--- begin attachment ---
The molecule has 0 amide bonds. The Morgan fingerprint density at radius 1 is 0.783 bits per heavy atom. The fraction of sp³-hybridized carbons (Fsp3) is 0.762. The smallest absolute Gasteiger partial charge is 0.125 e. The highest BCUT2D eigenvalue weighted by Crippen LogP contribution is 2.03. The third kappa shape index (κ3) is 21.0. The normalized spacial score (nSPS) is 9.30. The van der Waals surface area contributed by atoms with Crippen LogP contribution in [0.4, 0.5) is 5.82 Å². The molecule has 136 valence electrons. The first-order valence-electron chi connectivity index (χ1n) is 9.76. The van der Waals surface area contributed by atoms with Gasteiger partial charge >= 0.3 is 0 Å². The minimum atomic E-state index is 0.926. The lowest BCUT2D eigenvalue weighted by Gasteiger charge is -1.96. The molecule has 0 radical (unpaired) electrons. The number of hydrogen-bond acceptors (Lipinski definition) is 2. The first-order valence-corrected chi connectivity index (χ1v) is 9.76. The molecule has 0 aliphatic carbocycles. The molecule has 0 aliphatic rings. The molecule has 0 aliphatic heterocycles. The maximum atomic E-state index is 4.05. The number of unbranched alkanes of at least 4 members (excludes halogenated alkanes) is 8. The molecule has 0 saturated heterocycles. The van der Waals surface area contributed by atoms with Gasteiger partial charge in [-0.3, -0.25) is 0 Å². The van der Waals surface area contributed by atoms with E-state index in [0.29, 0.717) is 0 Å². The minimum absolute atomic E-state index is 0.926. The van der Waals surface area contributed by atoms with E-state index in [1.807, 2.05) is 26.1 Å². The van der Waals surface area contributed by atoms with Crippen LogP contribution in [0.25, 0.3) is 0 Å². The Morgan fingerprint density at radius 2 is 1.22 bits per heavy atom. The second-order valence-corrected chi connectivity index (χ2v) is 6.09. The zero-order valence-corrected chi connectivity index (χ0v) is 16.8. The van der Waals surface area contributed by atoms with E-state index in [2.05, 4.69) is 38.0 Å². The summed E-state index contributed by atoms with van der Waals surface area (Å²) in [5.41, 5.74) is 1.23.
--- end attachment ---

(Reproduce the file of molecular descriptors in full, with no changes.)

The molecule has 0 amide bonds. The Morgan fingerprint density at radius 1 is 0.783 bits per heavy atom. The fraction of sp³-hybridized carbons (Fsp3) is 0.762. The smallest absolute Gasteiger partial charge is 0.125 e. The highest BCUT2D eigenvalue weighted by Crippen LogP contribution is 2.03. The third kappa shape index (κ3) is 21.0. The normalized spacial score (nSPS) is 9.30. The van der Waals surface area contributed by atoms with Crippen LogP contribution in [0.4, 0.5) is 5.82 Å². The molecule has 136 valence electrons. The first-order valence-electron chi connectivity index (χ1n) is 9.76. The van der Waals surface area contributed by atoms with Gasteiger partial charge >= 0.3 is 0 Å². The minimum atomic E-state index is 0.926. The lowest BCUT2D eigenvalue weighted by Gasteiger charge is -1.96. The molecule has 0 radical (unpaired) electrons. The number of hydrogen-bond acceptors (Lipinski definition) is 2. The first-order valence-corrected chi connectivity index (χ1v) is 9.76. The molecule has 0 aliphatic carbocycles. The molecule has 0 aliphatic rings. The molecule has 0 aliphatic heterocycles. The maximum atomic E-state index is 4.05. The number of unbranched alkanes of at least 4 members (excludes halogenated alkanes) is 8. The molecule has 0 saturated heterocycles. The van der Waals surface area contributed by atoms with Gasteiger partial charge in [-0.3, -0.25) is 0 Å². The van der Waals surface area contributed by atoms with E-state index in [0.29, 0.717) is 0 Å². The minimum absolute atomic E-state index is 0.926. The van der Waals surface area contributed by atoms with E-state index in [1.807, 2.05) is 26.1 Å². The van der Waals surface area contributed by atoms with Crippen LogP contribution in [0.25, 0.3) is 0 Å². The Morgan fingerprint density at radius 2 is 1.22 bits per heavy atom. The second-order valence-corrected chi connectivity index (χ2v) is 6.09. The zero-order valence-corrected chi connectivity index (χ0v) is 16.8. The van der Waals surface area contributed by atoms with E-state index in [2.05, 4.69) is 38.0 Å². The summed E-state index contributed by atoms with van der Waals surface area (Å²) in [5.41, 5.74) is 1.23.